Breakdown: MLS follows sensible path by setting its sights on Atlanta
The likely arrival of Atlanta as the newest MLS destination makes sense given the size of the market, the backing from Arthur Blank and the downtown location of the new venue poised to house the team.
Atlanta Falcons owner Arthur Blank is expected to announce on Wednesday that he will launch a MLS team in Atlanta in time for the 2017 season.
Dale Zanine / USA TODAY Sports
By Kyle McCarthy
MLS invigorated its brand over the past few years by fostering rivalries, identifying committed investors and relying downtown stadiums to create a sense of community.
The formula works. Look at the success across the board in Montréal, Portland, Seattle and Vancouver. Those markets – bolstered by their lengthy histories with those clubs, of course – support their MLS sides in droves. Other markets with modified circumstances – Philadelphia and Sporting Kansas City carry most of those same characteristics with venues located away from downtown, for example – thrive as well.
Similar principles lurk behind the renewed footprint in the Southeast. Orlando City joins next year with an infrastructure already place after a successful run in the USL and with a downtown stadium on the way. Miami – assuming David Beckham guides his venue project through the local political minefield – looks poised to renew Florida hostilities at some point down the line.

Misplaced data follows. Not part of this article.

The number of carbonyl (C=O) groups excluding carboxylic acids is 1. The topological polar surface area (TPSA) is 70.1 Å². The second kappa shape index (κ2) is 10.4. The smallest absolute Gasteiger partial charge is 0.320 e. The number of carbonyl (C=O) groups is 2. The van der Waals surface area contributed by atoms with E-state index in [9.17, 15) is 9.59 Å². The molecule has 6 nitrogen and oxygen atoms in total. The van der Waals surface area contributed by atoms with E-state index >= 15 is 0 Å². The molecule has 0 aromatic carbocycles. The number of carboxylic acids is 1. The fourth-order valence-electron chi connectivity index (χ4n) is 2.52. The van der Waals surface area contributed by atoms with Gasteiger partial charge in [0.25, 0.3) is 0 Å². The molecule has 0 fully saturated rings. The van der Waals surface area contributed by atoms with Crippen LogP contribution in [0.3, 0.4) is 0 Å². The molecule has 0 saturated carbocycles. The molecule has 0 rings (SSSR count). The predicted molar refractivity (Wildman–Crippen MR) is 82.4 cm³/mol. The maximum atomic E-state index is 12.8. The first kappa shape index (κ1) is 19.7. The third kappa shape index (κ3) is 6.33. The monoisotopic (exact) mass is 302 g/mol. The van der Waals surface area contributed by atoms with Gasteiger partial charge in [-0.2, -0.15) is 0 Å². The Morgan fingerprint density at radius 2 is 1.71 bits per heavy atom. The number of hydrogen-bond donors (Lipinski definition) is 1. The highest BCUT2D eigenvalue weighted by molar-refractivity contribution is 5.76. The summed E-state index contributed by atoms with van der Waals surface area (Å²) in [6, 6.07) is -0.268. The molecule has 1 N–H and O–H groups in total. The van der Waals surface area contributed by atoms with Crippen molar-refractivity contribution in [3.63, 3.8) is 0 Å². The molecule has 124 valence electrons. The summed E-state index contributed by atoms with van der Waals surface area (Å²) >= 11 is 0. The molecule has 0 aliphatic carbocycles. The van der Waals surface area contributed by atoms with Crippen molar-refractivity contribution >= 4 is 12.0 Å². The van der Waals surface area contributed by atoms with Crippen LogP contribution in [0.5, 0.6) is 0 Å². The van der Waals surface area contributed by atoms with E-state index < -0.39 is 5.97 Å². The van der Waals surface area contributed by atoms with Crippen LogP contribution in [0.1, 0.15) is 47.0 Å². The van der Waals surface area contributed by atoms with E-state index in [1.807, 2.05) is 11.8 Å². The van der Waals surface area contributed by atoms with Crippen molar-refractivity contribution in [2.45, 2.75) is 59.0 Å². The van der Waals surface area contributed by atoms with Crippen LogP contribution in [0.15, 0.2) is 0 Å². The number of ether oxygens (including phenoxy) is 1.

Atlanta fits neatly into this template. The long wait for top-flight soccer in the nation’s ninth-largest metropolitan market likely ends on Wednesday. MLS commissioner Don Garber and Atlanta Falcons owner Arthur Blank planned a party and sent the invitations last week. It is just about time to welcome Blank, his new team and the Atlanta market into MLS for a projected 2017 arrival.
The greetings should come with few reservations. Atlanta represents the last top-10 market without a MLS club. It is a bustling, if somewhat transient, metropolis with increasingly favorable demographics, significant corporate activity and a willingness to turn out for high-profile soccer matches. Blank plans to house those special, one-off matches and his new team in a gleaming downtown venue expected to cost in the region of $1.2 billion. The projected 65,000-seat facility isn’t a soccer-specific home, but the football stadium will turn into a fútbol ground with the help of the same technology used at B.C. Place.
It isn’t ideal to introduce another expansive venue into the league, but there are no perfect solutions left in the expansion field. Atlanta comes closest to meeting the standard. The new club boasts seasoned investors, controls its revenue streams in a team-operated stadium and rounds out the efforts to return to the Southeast. Not even the inevitable concerns about attendance and depth of support mitigate the positives to any great extent given the business advantages in play.